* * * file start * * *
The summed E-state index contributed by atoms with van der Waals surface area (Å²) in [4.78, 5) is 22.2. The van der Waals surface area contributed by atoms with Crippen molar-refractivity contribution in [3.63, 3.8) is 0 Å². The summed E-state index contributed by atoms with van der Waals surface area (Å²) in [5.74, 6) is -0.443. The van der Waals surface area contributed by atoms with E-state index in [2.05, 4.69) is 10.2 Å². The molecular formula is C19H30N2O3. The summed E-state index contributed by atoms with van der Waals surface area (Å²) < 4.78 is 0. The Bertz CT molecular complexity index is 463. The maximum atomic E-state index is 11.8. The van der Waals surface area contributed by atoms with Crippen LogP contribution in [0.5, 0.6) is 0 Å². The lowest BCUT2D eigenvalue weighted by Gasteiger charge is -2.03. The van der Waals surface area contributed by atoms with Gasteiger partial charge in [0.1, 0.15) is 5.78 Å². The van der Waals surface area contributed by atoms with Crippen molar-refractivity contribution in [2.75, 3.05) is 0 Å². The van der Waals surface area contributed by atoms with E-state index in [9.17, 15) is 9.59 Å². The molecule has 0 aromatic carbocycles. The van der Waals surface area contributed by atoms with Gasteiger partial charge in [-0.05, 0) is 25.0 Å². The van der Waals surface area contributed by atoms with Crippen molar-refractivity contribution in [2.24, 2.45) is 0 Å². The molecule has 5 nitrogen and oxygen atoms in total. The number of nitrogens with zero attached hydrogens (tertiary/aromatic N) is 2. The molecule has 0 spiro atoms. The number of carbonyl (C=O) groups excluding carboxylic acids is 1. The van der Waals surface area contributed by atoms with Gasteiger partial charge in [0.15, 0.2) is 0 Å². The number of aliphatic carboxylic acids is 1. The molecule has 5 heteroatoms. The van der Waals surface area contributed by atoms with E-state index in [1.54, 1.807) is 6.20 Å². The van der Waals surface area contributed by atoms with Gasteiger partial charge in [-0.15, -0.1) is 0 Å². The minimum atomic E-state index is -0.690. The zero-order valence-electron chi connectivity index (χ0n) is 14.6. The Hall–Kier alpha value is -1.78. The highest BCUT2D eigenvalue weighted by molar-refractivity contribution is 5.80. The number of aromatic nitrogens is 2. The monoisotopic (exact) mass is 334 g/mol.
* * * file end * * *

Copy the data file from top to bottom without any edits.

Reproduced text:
The summed E-state index contributed by atoms with van der Waals surface area (Å²) in [4.78, 5) is 22.2. The van der Waals surface area contributed by atoms with Crippen molar-refractivity contribution in [3.63, 3.8) is 0 Å². The summed E-state index contributed by atoms with van der Waals surface area (Å²) in [5.74, 6) is -0.443. The van der Waals surface area contributed by atoms with E-state index in [2.05, 4.69) is 10.2 Å². The molecular formula is C19H30N2O3. The summed E-state index contributed by atoms with van der Waals surface area (Å²) < 4.78 is 0. The Bertz CT molecular complexity index is 463. The maximum atomic E-state index is 11.8. The van der Waals surface area contributed by atoms with Crippen LogP contribution in [0.5, 0.6) is 0 Å². The lowest BCUT2D eigenvalue weighted by Gasteiger charge is -2.03. The van der Waals surface area contributed by atoms with Gasteiger partial charge in [0.1, 0.15) is 5.78 Å². The van der Waals surface area contributed by atoms with Crippen molar-refractivity contribution in [2.75, 3.05) is 0 Å². The van der Waals surface area contributed by atoms with E-state index in [9.17, 15) is 9.59 Å². The molecule has 0 aromatic carbocycles. The van der Waals surface area contributed by atoms with Gasteiger partial charge in [-0.05, 0) is 25.0 Å². The van der Waals surface area contributed by atoms with Crippen molar-refractivity contribution in [2.24, 2.45) is 0 Å². The molecule has 5 nitrogen and oxygen atoms in total. The number of nitrogens with zero attached hydrogens (tertiary/aromatic N) is 2. The molecule has 0 spiro atoms. The number of carbonyl (C=O) groups excluding carboxylic acids is 1. The van der Waals surface area contributed by atoms with Gasteiger partial charge in [0.15, 0.2) is 0 Å². The number of aliphatic carboxylic acids is 1. The molecule has 5 heteroatoms. The van der Waals surface area contributed by atoms with E-state index in [1.54, 1.807) is 6.20 Å². The van der Waals surface area contributed by atoms with Gasteiger partial charge in [-0.15, -0.1) is 0 Å². The minimum atomic E-state index is -0.690. The zero-order valence-electron chi connectivity index (χ0n) is 14.6. The Hall–Kier alpha value is -1.78. The highest BCUT2D eigenvalue weighted by molar-refractivity contribution is 5.80. The number of aromatic nitrogens is 2. The monoisotopic (exact) mass is 334 g/mol.